‘Living’ bone implants 3D bioprinted for patients with bone defects

Scientists from KU Leuven and University Hospitals Leuven (Belgium) have engineered ‘living’ bone implants, inspired by how bone tissue is created in an embryo.

Published in Advanced Science, the collaborative team reports that the bone-regenerating tissue implants could be created on an industrial scale by utilizing 3D bioprinting technologies and that the first of their living implants may be available to patients in as few as 4 years.

We looked at how long bones are developed in the embryo, as this process is similar to what happens when a fracture successfully heals. By copying this natural process, our technology resulted in successful bone formation and healing in live models,” explained Ioannis Papantoniou (KU Leuven).

The callus organoids are capable of growing bone micro-organs, complete with bone marrow compartments. Larger implants were assembled based on these organoid ‘building blocks’, which successfully healed and encouraged bone regeneration in long bone defects in mouse models in 6–8 weeks.

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This technique will allow us to produce tissue on an industrial scale in the near future. The construction of organoids is still done manually, but will soon be replaced by robotics,” Frank Luyten (University Hospitals Leuven) commented.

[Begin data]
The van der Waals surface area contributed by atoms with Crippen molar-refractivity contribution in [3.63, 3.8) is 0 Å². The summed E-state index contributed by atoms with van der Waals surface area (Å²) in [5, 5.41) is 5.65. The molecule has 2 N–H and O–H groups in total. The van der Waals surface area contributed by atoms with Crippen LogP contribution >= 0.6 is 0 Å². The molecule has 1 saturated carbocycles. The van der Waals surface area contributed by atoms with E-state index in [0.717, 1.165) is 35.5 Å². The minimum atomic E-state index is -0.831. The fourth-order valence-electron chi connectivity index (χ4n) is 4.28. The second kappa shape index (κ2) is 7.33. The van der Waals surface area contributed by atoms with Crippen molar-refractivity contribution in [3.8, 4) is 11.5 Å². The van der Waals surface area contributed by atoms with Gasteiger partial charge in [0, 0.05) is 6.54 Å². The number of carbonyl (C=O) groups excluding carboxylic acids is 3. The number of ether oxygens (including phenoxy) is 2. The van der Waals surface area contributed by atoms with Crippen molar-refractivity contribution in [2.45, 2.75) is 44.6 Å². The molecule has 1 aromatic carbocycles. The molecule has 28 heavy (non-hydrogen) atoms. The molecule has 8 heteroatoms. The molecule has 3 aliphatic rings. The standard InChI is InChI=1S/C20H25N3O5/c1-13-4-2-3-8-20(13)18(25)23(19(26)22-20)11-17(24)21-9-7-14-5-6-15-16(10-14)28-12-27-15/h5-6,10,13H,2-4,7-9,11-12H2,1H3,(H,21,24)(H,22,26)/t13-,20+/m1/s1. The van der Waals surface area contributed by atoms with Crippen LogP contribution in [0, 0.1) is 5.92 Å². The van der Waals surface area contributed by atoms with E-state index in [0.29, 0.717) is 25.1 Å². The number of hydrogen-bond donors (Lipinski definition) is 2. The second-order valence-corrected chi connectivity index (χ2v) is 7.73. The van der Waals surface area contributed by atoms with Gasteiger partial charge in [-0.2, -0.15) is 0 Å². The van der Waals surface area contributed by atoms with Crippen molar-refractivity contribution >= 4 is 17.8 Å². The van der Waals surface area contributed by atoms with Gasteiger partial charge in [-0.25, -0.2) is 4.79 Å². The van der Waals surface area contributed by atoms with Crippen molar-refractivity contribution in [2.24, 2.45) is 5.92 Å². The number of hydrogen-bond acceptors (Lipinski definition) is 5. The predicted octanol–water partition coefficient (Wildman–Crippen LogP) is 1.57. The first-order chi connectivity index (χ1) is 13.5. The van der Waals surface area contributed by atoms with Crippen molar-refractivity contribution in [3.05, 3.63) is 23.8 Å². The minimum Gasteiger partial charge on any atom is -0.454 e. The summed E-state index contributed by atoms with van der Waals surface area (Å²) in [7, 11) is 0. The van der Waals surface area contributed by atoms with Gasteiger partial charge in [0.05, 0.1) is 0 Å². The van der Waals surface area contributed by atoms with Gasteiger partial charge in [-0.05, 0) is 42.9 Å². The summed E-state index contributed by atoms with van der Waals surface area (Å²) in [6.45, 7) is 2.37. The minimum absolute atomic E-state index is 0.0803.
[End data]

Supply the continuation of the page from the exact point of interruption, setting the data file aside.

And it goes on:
In preparation for the use of the new, engineered living implants in patients, we have been conducting experimental research with laboratory animals for many years, imitating the application in human beings down to the smallest detail,” added Orthopedic surgeon, Johan Lammens (KU Leuven and University Hospitals Leuven). “We want to be ready to use the new bone implants in patients.”

As the team hopes to see their implants used in patients in 4 years’ time, they also believe that their findings may contribute towards the engineering of personalized implants comprised of other tissues, such as for use in the liver, kidney or heart.

This strategy can revolutionize future healthcare, paving the way to supplement the large need for affordable, transplantable organs and tissues,” Luyten concluded.

Sources: Nilsson Hall G, Mendes LF, Gklava C, Geris L, Luyten FP, Papantoniou I. Developmentally Engineered Callus Organoid Bioassemblies Exhibit Predictive In Vivo Long Bone Healing. Adv. Sci. 7 (1902295) (2020);

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